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J&J vaccine is up for review: Here’s what happens next



(WASHINGTON) — The nation’s third vaccine against COVID-19 is up for review Friday by an independent advisory panel of infectious disease experts, doctors and scientists.

It’s a critical step in determining whether Americans will get access to the vaccine. A recommendation by the panel would pave the way for official authorization by the U.S. Food and Drug Administration. If that happens, some 4 million doses would be expected to start shipping as early as Monday.

“If the FDA (authorizes) the use of this new vaccine, we would plan to roll out as quickly as Johnson & Johnson can make the vaccine,” President Joe Biden said Thursday.

Here’s what to know:

The vaccine requires only one shot, with 20 million doses due before April.

Unlike Pfizer and Moderna, the vaccine developed by Janssen Pharmaceuticals, a subsidiary of Johnson & Johnson, only requires one shot for the recipient to be considered fully immunized. The vaccine also can be stored in a refrigerator, making it relatively easy to handle.

While 4 million doses would ship out initially, the company says it’s on track to produce 20 million doses by the end of March. Along with Pfizer and Moderna doses, that means the U.S. would have enough vaccine doeses for 130 million adults — about half the adult population — to be vaccinated.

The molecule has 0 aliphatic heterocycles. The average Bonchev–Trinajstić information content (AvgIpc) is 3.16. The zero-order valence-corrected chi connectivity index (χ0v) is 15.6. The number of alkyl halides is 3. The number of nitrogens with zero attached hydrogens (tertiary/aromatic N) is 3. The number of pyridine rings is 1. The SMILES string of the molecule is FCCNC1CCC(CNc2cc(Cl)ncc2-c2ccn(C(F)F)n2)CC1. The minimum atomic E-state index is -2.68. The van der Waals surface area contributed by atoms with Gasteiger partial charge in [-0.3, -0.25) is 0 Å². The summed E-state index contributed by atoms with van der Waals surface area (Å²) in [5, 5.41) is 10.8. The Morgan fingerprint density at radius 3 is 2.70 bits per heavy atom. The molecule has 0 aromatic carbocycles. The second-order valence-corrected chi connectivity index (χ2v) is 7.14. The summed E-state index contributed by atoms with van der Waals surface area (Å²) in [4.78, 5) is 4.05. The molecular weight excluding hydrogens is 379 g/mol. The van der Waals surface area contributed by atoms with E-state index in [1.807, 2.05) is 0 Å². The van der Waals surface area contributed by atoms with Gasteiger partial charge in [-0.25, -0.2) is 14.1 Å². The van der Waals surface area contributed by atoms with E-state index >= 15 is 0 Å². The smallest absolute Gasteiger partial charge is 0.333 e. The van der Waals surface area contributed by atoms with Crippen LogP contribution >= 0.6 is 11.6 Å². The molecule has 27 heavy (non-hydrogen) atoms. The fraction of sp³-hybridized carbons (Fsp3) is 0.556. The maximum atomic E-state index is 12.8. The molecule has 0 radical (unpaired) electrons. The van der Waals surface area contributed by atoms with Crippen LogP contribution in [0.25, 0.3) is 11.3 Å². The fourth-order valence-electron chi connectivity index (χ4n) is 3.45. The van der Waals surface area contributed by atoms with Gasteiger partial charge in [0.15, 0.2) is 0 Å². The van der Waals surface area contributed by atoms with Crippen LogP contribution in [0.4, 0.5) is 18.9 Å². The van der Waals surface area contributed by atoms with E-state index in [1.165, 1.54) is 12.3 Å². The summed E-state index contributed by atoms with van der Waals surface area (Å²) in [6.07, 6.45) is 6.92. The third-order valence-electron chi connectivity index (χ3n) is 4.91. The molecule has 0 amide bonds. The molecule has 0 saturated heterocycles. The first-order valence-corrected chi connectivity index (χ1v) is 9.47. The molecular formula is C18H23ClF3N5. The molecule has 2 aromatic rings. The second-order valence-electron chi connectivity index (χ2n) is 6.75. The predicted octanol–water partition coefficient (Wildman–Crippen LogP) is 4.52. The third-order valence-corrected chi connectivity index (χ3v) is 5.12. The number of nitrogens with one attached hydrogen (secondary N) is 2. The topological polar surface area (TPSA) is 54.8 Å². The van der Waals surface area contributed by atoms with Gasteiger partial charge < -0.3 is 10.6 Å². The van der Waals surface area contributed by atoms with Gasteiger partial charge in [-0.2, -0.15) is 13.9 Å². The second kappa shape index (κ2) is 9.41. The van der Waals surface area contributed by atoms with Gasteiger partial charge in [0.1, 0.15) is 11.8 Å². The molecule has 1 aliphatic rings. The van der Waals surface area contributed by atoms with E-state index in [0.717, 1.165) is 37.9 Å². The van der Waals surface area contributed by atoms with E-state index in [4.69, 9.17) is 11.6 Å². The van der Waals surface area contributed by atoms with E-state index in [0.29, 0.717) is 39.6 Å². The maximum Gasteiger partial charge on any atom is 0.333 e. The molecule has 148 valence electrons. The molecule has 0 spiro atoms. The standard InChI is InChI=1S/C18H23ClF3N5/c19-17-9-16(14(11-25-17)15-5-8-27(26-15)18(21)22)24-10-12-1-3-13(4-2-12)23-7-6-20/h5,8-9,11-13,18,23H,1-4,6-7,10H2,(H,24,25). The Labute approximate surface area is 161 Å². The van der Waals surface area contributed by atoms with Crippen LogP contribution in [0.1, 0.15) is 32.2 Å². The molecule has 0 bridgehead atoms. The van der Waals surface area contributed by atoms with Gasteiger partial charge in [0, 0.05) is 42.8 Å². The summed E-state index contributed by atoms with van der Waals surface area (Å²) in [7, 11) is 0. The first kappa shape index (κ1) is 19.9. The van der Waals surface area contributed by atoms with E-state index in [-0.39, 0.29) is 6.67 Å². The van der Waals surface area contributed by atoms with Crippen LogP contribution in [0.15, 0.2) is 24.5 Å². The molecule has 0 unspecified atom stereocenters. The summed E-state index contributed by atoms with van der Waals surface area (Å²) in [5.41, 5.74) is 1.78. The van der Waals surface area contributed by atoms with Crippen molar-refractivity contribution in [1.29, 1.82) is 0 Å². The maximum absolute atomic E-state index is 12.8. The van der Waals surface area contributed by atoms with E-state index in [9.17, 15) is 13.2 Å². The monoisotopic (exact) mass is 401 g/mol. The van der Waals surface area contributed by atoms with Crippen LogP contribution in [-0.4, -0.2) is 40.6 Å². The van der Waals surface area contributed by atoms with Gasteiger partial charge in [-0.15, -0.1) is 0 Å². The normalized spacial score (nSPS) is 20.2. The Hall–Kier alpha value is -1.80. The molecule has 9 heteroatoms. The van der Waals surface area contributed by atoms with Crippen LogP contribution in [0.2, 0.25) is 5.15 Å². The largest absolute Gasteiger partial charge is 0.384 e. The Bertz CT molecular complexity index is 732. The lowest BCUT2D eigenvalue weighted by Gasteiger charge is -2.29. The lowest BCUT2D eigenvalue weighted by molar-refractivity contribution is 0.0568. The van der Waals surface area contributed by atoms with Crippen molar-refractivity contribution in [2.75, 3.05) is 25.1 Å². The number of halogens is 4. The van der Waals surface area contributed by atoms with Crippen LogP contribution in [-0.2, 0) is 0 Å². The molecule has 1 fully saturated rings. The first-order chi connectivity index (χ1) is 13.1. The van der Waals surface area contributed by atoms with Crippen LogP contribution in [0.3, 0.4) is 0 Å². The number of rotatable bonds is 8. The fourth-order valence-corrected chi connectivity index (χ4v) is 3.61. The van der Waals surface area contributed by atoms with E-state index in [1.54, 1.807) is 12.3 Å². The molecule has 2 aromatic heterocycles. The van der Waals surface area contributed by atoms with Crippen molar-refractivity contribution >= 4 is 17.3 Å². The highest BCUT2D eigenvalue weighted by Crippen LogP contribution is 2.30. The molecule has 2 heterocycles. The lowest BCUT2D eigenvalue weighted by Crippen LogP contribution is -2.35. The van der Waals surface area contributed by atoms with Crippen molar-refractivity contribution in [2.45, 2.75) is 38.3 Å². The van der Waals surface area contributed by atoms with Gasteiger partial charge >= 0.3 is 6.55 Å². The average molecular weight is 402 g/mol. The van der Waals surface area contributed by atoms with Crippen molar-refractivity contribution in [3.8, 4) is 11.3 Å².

By the end of June, J&J is expected to have produced 100 million vaccine doses. That would put the U.S. in a position of having a surplus by mid-summer, when Pfizer and Moderna are expected to have delivered enough vaccine to immunize 300 million people.

Officials caution, though, that it will take time to get shots in arms.

The J&J vaccine is for adults only, at least initially.

Vaccine makers are looking at whether their products would be safe and effective in children, but that will take some time. Dr. Anthony Fauci, the nation’s top infectious disease expert, predicts vaccines could be offered to teens as early as fall and younger children in early 2022 after clinical trials are done.

For now, since J&J’s clinical trial involving more than 40,000 people looked only at adults, the vaccine would be restricted to people 18 and older. While the vaccine was found to be slightly less effective than others at preventing any symptoms, it was 85% at preventing severe illness and 100% effective at preventing hospitalizations and deaths.

The other good news is that J&J was tested in countries known to have potentially more dangerous variants, including Brazil and South Africa. The data found the vaccine worked against all variants at preventing severe disease.

It could show up at your local pharmacy.

The J&J vaccine is expected to be distributed much as the other vaccines — spread out evenly across the states, major cities and other “jurisdictions” like federal agencies.

But if authorized, this vaccine would be the first to likely target the more general population. When Pfizer and Moderna were authorized in December, the focus was still on health care workers and nursing homes.

The J&J vaccine will likely be used to expand supply for local pharmacies and mass vaccination sites. In most states, priority is now being given to older Americans living independently, people with severe health risks and essential workers, like teachers.

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